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WEB-EXCLUSIVE: San Clemente's Living Art Gallery is not your typical tattoo parlor.

living-art-courtesy-galle
Courtesy of Living Art Gallery

Tattoo Art
A group art show called The Panelist, a comic strip
concept featuring the works of KRK Ryden, Mark
Mothersbaugh, Anthony Ausgang, The Pizz, and
more, opens at Living Art Gallery Jan. 21 from
6-11 p.m. and runs through Feb. 14.
3107 S. El Camino Real, San Clemente
949.294.6424 :: sclivingartgallery.com

With plush chairs, a warm inviting fireplace and shelves of wine bottles and books, it’s hard to believe I’m in a tattoo parlor and not somebody’s living room. Instead of a dark, dingy, heavy metal-blaring shop, the Living Art Gallery and tattoo lounge in San Clemente is bright and clean with relaxing music floating throughout.

Founder and tattoo artist Monte Livingston himself defies stereotypes as a soft-spoken, clean-cut, sweater-wearing artist with no visible tats.

“I get a lot of people asking, ‘Where’s all your tattoos?’” he admits. “Sometimes people think I’m a client and not the owner.”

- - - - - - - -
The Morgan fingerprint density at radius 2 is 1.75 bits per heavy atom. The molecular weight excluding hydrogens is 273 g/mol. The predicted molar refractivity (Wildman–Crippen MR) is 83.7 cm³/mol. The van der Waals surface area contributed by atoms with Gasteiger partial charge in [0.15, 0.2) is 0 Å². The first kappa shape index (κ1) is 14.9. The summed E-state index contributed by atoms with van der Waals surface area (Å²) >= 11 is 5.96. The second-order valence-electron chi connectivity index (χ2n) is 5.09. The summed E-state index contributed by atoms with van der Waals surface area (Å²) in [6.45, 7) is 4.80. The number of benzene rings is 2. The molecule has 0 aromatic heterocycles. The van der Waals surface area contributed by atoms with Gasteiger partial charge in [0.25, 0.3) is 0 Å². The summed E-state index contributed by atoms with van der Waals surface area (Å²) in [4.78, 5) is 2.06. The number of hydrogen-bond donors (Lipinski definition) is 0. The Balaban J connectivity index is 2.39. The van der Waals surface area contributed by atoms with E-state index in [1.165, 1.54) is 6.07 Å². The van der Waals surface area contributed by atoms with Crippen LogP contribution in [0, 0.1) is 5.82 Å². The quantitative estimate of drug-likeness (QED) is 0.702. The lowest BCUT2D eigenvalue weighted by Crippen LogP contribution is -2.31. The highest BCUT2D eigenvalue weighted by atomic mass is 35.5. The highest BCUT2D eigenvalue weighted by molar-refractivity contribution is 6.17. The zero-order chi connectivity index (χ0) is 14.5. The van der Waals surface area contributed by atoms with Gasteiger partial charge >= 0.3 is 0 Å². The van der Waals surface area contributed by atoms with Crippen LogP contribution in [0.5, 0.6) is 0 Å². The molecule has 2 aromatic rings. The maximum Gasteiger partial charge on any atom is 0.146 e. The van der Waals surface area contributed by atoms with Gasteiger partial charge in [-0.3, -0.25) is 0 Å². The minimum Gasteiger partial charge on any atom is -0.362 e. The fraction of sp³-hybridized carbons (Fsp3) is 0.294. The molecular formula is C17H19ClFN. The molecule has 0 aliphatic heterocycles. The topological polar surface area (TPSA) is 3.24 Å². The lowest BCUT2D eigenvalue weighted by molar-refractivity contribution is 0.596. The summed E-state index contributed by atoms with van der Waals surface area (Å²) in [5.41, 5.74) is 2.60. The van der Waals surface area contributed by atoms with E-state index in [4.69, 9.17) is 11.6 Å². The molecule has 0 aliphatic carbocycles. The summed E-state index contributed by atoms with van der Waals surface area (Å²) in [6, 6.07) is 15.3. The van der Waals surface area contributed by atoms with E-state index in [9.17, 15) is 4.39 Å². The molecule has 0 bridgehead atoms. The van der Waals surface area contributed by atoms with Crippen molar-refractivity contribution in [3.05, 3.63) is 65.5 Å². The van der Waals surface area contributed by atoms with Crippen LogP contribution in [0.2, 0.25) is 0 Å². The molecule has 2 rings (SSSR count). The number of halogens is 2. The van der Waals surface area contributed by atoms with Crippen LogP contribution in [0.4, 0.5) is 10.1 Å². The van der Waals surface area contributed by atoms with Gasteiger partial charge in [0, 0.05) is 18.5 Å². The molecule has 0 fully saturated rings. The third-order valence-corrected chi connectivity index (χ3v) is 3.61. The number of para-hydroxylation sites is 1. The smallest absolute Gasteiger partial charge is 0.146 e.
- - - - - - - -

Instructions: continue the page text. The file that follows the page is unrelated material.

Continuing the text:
Livingston, who has been tattooing for 11 years and painting for most of his life, isn’t your typical tattoo artist and the Living Art Gallery isn’t your typical tattoo shop. Part parlor, part gallery, the Living Art Gallery is revolutionizing the tattoo industry by setting a new standard for the experience of getting a tattoo.

“I want to keep it, obviously, as clean as possible,” says the San Clemente native who is a big fan of the California health department’s recent crackdown on tattooing regulations. He also encourages those looking to get inked to do their research. “A lot of people will walk into a shop and not know anything about the environment and who they’re working with and just get something done, which can be a scary situation.”

Living Art Gallery isn’t a "pick it and stick it" shop. All work begins with a consultation with Livingston himself or one of his artists to create something unique and beautiful. (Base fees start at $120 an hour.)

“We try to keep it as original as possible. We don’t want you walking down the street and somebody has the same image as you,” he says. “I’m particular about what I’ll tattoo.” He won’t do anything gang related, racial or any face tattoos.

“It’s not for me," he says. "I’m in it for the art of it and to me there is nothing artistic about a star on your face.”

There are plans for a full espresso bar in the shop as well as food to offer to those getting extensive work done. The shop also showcases the work of local artists with some of Livingston’s realistic oil paint seascapes on the walls alongside pieces by Shepard Fairey of Obey and Livingston’s apprentice, Zoey Stevens.

“We are pulling in a lot of new traditions that I’m kind of making up as we go along,” he says.



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